Plant-based diets are growing in popularity. But with their widespread appeal, there’s been a growing focus on how to get enough protein while eating plant-based foods. While it’s true that plants do contain protein, it’s not always a one-to-one comparison with animal foods. That is, it is possible to eat a balanced diet with sufficient protein and amino acids without relying on animal foods. If you’re plant-based and focused on protein, here are six things to consider.
Protein needs vary by body weight and frequency of exercise. The minimum daily protein requirement for a 150-pound healthy adult is 55 grams. Growing children, active adults, seniors and athletes may need more. Read labels and pay attention to the protein content of foods you eat regularly. Tracking this information is a useful way to assess protein intake.
Amino acids are the building blocks of protein that the body uses to build muscle, support immunity, and regulate metabolism. A group of nine amino acids is only found in protein-rich foods, and getting enough of these essential amino acids (EAAs) is essential for a plant-based diet. Most animal-based foods contain all EAAs, but not most plant-based foods (even those with lots of protein). A bias toward a variety of plant-based foods is key to making sure you’re getting enough EAAs.
Nuts and seeds are often overlooked plant proteins. Pistachios are the highest protein nuts, and seeds like chia seeds and hemp can significantly boost protein needs when eaten regularly as part of a balanced diet.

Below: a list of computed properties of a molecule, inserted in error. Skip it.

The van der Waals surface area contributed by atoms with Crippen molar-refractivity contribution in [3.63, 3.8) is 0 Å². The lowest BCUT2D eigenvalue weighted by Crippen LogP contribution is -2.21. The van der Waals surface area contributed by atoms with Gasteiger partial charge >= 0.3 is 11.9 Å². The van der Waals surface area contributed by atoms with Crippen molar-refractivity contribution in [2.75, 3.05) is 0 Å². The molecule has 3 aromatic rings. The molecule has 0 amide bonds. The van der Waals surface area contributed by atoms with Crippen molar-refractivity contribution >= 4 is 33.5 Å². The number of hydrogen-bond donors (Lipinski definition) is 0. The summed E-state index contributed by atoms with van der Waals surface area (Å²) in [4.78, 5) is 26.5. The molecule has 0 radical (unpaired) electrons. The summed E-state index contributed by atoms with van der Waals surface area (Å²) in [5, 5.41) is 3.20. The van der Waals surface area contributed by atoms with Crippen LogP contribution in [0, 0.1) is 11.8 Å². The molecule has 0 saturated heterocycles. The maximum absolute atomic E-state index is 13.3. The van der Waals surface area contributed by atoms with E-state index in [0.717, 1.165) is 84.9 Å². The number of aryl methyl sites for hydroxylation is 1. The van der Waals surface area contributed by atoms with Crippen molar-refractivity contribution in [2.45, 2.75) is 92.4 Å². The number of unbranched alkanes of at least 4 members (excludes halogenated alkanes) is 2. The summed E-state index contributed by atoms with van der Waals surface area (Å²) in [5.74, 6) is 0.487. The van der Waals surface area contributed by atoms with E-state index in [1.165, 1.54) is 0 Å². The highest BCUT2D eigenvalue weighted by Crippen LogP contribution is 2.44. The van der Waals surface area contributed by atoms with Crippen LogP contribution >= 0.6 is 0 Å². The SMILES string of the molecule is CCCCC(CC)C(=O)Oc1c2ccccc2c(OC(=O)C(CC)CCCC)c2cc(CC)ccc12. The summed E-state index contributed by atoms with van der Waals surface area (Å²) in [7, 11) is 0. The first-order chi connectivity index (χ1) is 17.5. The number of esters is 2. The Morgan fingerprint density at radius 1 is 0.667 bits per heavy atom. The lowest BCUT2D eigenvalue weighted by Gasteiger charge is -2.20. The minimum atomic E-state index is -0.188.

Avoid eating just one meal (most people eat protein at dinner) and omit protein-rich foods for the rest of the day. Since amino acids are not stored in the body for later use, it is ideal to eat protein with every meal if possible so that your body can benefit from amino acid intake throughout the day.
Soy has a bad reputation, but it’s one of the best plant-based protein sources. It contains all nine EAAs, and the extra tofu provides about 4 grams of protein per ounce (an ounce of chicken breast contains about 7 grams). It’s also versatile, affordable, and easy to find. Whether you choose a soy product like tofu, edamame, or a vegan meat substitute, soy is a winner in the protein space.
Beans, lentils, peas and peanuts are healthy legumes rich in plant protein. Eating a diet rich in grains and legumes can help ensure you get enough EAAs.
Dana Angelo White, MS, RD, ATC, is a Registered Dietitian, Certified Athletic Trainer and has Dana White Nutrition, specializing in culinary and sports nutrition.
*This article was written and/or reviewed by an independent registered dietitian.